East Coast Music Awards |
in Charlottetown, Prince Edward Island (February 2006)
This past February, Charlottetown's number came up once again to play host to the annual East Coast Music Awards (and the weekend full of non-stop activity that comes along with it). With nominated and non-nominated artists playing at every opportunity -- everywhere from the corners of coffee shops to the city's biggest stages -- the ECMA weekend represents eastern Canada's biggest, busiest few days of music.
A long weekend of conferences and showcases leading up to a gala awards show sounds eventful enough, but there's always much more happening. Indeed, the best thing about the ECMA weekend is the sheer volume and variety of live music. The official ECMA showcases only represent the tip of the iceberg, as a wide assortment of unofficial showcases give countless musicians the chance to show their stuff.
Chief among the unofficial events are the East Coast Unauthorized "No Cases" showcases. Set in motion during an ECMA awards stop in Sydney 11 years earlier, the No Cases regularly occur in parallel with the official ECMA weekend and offer a bastion of exciting independent artists that tend to exist away from the ECMA radar. But that in itself is only a beginning, as seemingly every bar and restaurant in the host city plans shows in hopes of drawing in a share of the buzz.
In Baba's Lounge, for example, a quick 20-minute set helped get people talking about the Museum Pieces. Although they already had a stunning folk-rock album (Philadelphia) under their belts from their time as a quartet, the Museum Pieces had since transformed into something different. Now a duo, Tyler Messick and Andy March dropped jaws in the tiny bar, catching a modest crowd off guard with an odd psych/rock/folk mix full of jagged but memorable guitar lines and melodies.
Among official ECMA showcase performers, Este Mundo was one of the most enjoyable. Led by composer Paul Bernard, the trio melds a variety of guitar styles into an exotic mix that's both moving and technically impressive. Between the trio's spirited performances and Bernard's explanations of his compositions, it felt almost like attending a lecture from a cheery and engaging academic (in a good way, of course, and with far more musical interludes).
Perhaps the greatest confluence of curious locals, No-Case enthusiasts and excited industry types was at the Sportsman's Pub on Saturday night. Cape Bretoner Carmen Townsend and her Shakey Deals seemed to be everywhere during the weekend, creating a stir via both official and unofficial showcases, but it was hard to touch the electricity at this particular show. A veteran of the East Coast scene who has just been starting to gain recognition, Townsend -- like many great East Coast songwriters at some point along the way -- was a regional winner and finalist in the Canadian Songwriting Competition.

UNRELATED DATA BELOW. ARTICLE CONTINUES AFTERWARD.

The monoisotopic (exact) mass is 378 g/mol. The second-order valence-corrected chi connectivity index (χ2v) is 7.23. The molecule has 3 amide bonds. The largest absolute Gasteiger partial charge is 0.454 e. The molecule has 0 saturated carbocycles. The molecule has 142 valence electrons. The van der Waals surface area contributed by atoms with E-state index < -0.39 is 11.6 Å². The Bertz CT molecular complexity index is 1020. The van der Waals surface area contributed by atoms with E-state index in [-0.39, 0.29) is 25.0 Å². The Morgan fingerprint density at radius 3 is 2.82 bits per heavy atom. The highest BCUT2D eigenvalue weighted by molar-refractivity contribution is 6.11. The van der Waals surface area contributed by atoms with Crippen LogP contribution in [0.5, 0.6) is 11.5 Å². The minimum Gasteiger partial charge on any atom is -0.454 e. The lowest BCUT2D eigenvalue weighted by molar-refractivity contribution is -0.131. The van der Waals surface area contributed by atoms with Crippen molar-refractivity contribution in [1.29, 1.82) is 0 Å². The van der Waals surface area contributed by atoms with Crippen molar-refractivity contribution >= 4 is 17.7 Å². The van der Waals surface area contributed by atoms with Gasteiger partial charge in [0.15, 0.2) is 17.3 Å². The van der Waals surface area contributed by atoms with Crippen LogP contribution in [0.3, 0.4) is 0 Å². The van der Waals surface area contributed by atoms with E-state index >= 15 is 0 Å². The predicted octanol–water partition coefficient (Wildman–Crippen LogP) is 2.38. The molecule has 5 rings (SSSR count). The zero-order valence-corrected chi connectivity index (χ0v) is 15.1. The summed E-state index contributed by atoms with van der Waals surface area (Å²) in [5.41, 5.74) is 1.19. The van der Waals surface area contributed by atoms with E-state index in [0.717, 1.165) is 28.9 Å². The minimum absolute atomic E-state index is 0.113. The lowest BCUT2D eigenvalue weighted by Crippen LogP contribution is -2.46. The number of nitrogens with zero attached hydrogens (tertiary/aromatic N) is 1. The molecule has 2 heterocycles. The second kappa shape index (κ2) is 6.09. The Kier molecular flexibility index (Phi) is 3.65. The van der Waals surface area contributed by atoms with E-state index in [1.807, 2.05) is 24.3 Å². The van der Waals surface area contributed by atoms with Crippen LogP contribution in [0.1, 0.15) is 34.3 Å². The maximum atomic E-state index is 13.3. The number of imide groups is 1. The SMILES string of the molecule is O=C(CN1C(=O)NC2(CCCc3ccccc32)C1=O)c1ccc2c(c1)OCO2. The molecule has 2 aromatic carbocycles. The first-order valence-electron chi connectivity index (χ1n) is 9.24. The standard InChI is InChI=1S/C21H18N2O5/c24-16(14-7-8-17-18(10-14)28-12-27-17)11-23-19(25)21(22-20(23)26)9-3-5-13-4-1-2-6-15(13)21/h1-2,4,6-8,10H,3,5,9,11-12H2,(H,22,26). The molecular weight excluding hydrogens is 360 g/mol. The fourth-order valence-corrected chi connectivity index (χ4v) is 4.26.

Here she played that winning song -- the exuberant "Sweet Little Bird" -- and more, quickly drawing the audience to full attention. Her raw and distinctive voice is clearly the centerpiece, but her and her bandmates give the rootsy compositions a propulsive energy that's as irresistible as Townsend's singing. Her between-songs banter, more loose and endearing than you're likely to find on the ECMA gala stage or anywhere else, easily won the crowd over. Somewhere behind me, an industry fellow slapped his colleague on the back and announced, "Isn't she a case!"
After four full days, the gala awards show represented both the climax of the weekend and a chance to finally take a breather. Among the noteworthy award-winners were J.P. Cormier (Folk Recording of the Year), Joel Plaskett (SOCAN Songwriter of the Year, Male Artist of the Year) and Mary Jane Lamond (Female Artist of the Year).
The 2007 East Coast Music Awards weekend is scheduled for Feb. 15-18 in Halifax, Nova Scotia.
by Sean Roach